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Old 06-09-2015, 10:52 PM   #1 (permalink)
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Centrifugal oxygen enrichment...

What's your take on this:


A 15 cm diameter cylinder, spinning at ~80,000 RPM or more, driven like a turbo off exhaust gasses, used to centrifugally separate out the nitrogen from the oxygen in air and feed the oxygen to the engine, thereby effectively increasing the engine's volumetric efficiency. A 15 cm cylinder at ~80,000 RPM can supposedly achieve 33% oxygen content. As the engine works harder, the cylinder spins faster, and increases the percentage of oxygen in the intake air... so the harder you work your engine, the more effective cubic inches you've got.

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Old 06-10-2015, 03:53 AM   #2 (permalink)
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I am sure there's some or other reason why more oxygen isn't necessarily a good thing.

And, if my car has a turbo, is it doing this already?
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Old 06-10-2015, 02:22 PM   #3 (permalink)
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If a real world centrifuge works as well as the calculated performance in the patent, then the oxygen enriched mixture would certainly make for better performance. Of course, the engine would need to be redesigned for the increased combustion temperature.

The centrifuge would need to run at a constant speed, so driving from an exhaust turbine would not work. A drum at 80,000 RPM is a gyroscope with high gyroscopic forces at every turn or bump. If it failed, it would explode like a hand grenade. It takes power to run, more than would be gained by any increased efficiency.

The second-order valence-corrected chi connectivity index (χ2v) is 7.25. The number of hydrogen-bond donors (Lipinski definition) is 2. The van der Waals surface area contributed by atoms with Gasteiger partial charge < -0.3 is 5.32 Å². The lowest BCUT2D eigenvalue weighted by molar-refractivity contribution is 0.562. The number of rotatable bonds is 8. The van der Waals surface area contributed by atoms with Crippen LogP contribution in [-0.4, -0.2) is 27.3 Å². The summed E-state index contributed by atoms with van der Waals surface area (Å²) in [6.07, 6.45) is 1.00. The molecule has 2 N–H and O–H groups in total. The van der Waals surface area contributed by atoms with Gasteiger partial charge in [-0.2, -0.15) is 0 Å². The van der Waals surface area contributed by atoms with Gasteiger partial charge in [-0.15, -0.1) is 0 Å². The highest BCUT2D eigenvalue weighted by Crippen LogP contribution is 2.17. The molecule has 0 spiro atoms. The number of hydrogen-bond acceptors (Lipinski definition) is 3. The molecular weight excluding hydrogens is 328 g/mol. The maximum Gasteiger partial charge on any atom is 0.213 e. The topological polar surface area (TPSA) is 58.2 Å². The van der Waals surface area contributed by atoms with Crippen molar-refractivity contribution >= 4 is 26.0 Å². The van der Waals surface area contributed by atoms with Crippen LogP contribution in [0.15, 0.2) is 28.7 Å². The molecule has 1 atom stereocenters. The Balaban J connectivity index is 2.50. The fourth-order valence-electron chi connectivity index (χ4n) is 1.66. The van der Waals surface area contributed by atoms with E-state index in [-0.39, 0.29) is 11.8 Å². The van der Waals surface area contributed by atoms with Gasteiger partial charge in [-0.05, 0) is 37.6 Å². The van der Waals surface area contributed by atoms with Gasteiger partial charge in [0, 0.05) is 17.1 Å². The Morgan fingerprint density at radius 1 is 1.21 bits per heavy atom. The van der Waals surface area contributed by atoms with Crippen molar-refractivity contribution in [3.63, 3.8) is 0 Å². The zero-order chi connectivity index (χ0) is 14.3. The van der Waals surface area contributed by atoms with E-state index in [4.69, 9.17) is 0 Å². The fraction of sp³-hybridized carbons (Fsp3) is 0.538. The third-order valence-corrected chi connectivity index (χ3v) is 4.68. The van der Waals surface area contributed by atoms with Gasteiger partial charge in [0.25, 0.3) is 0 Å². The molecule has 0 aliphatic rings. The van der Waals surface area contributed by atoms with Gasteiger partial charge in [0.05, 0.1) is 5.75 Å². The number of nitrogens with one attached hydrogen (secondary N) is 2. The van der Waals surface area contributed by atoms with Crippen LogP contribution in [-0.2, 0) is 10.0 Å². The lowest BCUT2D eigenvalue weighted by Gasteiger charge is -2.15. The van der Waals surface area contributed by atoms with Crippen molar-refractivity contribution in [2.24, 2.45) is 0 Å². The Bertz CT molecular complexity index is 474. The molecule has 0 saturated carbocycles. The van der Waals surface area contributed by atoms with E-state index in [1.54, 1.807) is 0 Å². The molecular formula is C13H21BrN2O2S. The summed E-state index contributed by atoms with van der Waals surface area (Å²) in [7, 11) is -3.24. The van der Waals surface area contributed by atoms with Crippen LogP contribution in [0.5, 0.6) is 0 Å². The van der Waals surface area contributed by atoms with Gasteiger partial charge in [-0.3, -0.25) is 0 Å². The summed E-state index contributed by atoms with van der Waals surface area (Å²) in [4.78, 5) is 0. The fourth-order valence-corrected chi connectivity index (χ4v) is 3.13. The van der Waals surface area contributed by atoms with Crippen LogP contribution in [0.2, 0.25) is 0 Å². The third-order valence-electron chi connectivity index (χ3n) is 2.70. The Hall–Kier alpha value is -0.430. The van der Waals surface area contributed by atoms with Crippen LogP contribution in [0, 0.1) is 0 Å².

Other than all that, it's an interesting idea.
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Old 06-10-2015, 02:24 PM   #4 (permalink)
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The idea of increased oxygen for combustion . . .

. . . is an old one. Without the presence of the buffering nitrogen, the oxidation of any fuel would be very fast and would not suffer the side reactions that result in NOx pollutants.

However, flame speed is not just increased, but the flame temperature becomes exceedingly high. Parts longevity becomes a serious issue. If I recall, an Xprize entrant proposed to run an internal combustion engine with pure oxygen and fuel. Bottled O2 or the use of adsorption technology was to feed an engine with ceramic coatings. Even then, at high relative loads, the cutting torch heat produced by pure O2 and fuel would damage parts in short order. Discussion on the forums suggested steam as a buffering gas, but the now bulky fueling/concentrator system would be saddled by an even bulkier water tank and/or condenser.
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Old 06-10-2015, 06:55 PM   #5 (permalink)
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CAUTION -- Analogous 'Uni·corn' Humor follows (wink,wink):

I heard that if you sling a politician 'around' fast enough you can separate the LIGHT BS from the HEAVY BS; but (sadly) he will STILL be a politician.
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Old 06-11-2015, 03:08 PM   #6 (permalink)